Charlie Sheen has long been a reckless character of surreal weirdness, but his public announcement Tuesday that he is HIV positive played like a strange soliloquy inside a titillating drama that revealed as much about him and his troubles as it did our frenetic, confessional, media-saturated times.
His tie loosened, his collar open, Sheen was penitent, victim and shape-shifter in an interview with Matt Lauer on the “Today” show. He was the damaged scion for the age of reality TV, a ubiquitous celebrity whose tumble from fame into medical and legal uncertainty lighted up Twitter and flashed across YouTube with the bracing intensity of a California brush fire.
“I am, in fact, HIV positive,” said Sheen, 50, who added that he had known about his condition for four years. “It is a hard three letters to absorb."
His account read like a pitch for a Netflix series: Secrets, prostitutes, shakedowns, a cellphone picture of pharmaceuticals, depression, booze and the prospect of civil suits. Sheen said he had paid at least $10 million in recent years to keep people quiet who he claims threatened to expose his diagnosis. He told how one of his daughters handled the news like “a rock star” and that he’s a survivor peering at an unwritten cliffhanger of a morality tale.
The world has changed. AIDS and HIV are still a scourge and medical professionals say too many people are practicing unprotected sex. The sympathy for Sheen, however, may not be deep or palpable. We may be too numb for another of his troubles. His “winning” rants and public slide through drugs, alcohol and other self-inflicted misdemeanors have made the onetime highest paid actor on TV a kind of misbegotten cousin with a ruinous streak.
Instead of sympathy, eyes roll. There is that moment of initial surprise of “What did he do this time?” But his news arrived amid a Paris in mourning, a contentious and colorful presidential campaign and existential questions over the designs of the Islamic State. Against this backdrop he came across as an aging Bud Fox, the petulant and insatiable stockbroker he portrayed in the 1987 film “Wall Street.” A tormented shadow of a distant self, yet always the salesman.
But we are not faultless. Tabloids reveled in his accumulating demises. Fans and voyeurs chronicled his sins and listened in on his demons, smug, as he is arrogant, in their judgments. Yet sitting before Lauer, Sheen, aglow in makeup and looking resolute, spoke as if a man purging himself. Of the people he claims blackmailed him, he said, “I release myself from this prison today.”
Of his chances for a comeback, the actor who starred in ‘Two and a Half Men,” said: “I’ve been up. I’ve been down. I’ve been rich. I’ve been poor. I’ve been unemployed. It’s another chapter in my life.” When asked by Lauer if he expected possible lawsuits from people he slept with, he said, “I’m sure that’s next.” A less contrite answer than one might expect, but one aimed to our litigious times.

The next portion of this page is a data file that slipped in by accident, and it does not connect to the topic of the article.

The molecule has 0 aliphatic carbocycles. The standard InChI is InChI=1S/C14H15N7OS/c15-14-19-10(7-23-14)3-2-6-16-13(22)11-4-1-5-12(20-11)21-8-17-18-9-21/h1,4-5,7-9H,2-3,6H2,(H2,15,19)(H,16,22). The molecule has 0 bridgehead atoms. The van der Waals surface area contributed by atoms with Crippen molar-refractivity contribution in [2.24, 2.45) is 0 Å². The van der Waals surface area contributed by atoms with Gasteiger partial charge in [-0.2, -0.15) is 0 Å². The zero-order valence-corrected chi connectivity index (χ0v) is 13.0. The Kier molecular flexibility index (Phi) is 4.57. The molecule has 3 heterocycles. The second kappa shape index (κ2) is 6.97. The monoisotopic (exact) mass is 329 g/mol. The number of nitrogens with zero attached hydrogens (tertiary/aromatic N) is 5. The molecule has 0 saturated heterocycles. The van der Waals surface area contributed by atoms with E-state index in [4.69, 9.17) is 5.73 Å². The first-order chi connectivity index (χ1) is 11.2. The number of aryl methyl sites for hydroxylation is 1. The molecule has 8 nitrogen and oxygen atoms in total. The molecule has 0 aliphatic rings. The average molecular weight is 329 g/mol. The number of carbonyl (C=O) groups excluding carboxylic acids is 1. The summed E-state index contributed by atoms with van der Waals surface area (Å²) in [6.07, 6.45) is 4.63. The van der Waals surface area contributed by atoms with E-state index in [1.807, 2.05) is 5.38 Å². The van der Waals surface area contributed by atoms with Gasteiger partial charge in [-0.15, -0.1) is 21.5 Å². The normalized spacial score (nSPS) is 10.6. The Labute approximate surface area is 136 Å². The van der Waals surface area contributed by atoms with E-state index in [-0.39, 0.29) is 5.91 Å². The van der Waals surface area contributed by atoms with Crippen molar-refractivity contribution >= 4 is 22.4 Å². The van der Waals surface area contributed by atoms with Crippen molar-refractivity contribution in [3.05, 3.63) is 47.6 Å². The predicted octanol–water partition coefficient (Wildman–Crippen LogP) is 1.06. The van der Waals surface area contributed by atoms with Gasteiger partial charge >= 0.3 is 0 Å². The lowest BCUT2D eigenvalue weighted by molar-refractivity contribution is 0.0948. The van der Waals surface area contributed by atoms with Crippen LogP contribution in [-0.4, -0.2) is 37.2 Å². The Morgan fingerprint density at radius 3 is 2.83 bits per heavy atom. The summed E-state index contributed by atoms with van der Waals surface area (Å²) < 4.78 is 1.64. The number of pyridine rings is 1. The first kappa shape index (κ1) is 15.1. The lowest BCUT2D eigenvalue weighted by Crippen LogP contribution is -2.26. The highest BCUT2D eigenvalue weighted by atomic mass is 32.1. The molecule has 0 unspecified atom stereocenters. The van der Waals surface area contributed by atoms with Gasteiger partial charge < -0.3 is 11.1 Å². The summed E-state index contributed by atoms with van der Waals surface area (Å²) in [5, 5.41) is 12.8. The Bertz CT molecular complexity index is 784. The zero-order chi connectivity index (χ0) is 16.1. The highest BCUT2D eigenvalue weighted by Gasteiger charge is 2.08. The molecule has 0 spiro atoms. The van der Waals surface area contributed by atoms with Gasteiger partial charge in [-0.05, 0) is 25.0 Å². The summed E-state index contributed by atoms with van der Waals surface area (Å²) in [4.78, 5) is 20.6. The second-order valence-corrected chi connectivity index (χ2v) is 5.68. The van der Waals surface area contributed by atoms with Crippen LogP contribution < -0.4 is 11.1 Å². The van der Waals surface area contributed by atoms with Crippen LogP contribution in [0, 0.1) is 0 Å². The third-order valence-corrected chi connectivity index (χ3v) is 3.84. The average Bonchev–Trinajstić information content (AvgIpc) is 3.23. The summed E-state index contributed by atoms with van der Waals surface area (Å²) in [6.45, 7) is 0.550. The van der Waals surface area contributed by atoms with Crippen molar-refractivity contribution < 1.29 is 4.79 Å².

He insisted it was “impossible” that he had infected anyone. In addressing his unnamed accusers, Sheen sounded like a mash-up of Shakespeare and an overindulgent blogger: “Regardless of their salt-less reputations, I always lead with condoms and honesty when it came to my condition,” he wrote in an open letter. “Sadly, my truth soon became their treason, as a deluge of blackmail and extortion took center stage in this circus of deceit.”
Sheen said he informed his ex-wives, Denise Richards and Brooke Mueller, of his condition. His former girlfriend Bree Olson, a onetime porn actress, said Sheen never told her. Speaking on Howard Stern’s radio show, she said, “We had sex almost every day for a year … with lambskin condoms.” She said she had tested negative for HIV.
[Sheen] felt he couldn’t disclose for years and that in itself should tell you the power of stigma, not just in Hollywood but in society in general.
Reactions on Twitter were satirical, harsh, comical and compassionate. One tweet read: “Making fun of HIV/AIDS is not ok. Making fun of Charlie Sheen is still ok. True in the 80s, still true today.”
Despite the news, Sheen is bankable. Repeats of “Two and a Half Men” remain popular, ranking third among sitcoms in syndication with 3.8 million viewers. Sheen continues to have an ownership stake. The show’s advertisers were already aware of Sheen’s reputation and have made their peace with it. An HIV diagnosis is not likely to scare them off.
“At this stage, it would be unlikely that they would react to his medical condition,” said Bill Carroll, senior vice president for Katz Media Group, which advises TV stations on programming. Oriol Gutierrez, editor in chief of Poz, a publication that chronicles the HIV and AIDS epidemic, agreed that Sheen is already a polarizing figure but was hopeful his condition would be judged in the same light as his previous issues.
Howard Bragman, chairman of the public relations agency Fifteen Minutes, said Sheen needs an image reinvention.
“Mel Gibson can work, why can’t Charlie Sheen?” Bragman said. “The question is will he do what it takes to work. Will he be willing to take a great character role? Will he able to look at something that is not a 100 guaranteed episodes. You’re at a point where you have to look at the roles and not the money. Comedy is great, but there are a lot of ways to go with it. He doesn’t have to look at a tiny movie or an indie movie. But to show a little humility would be good.”
Humility, of course, is not his strong suit. But we still keep watching.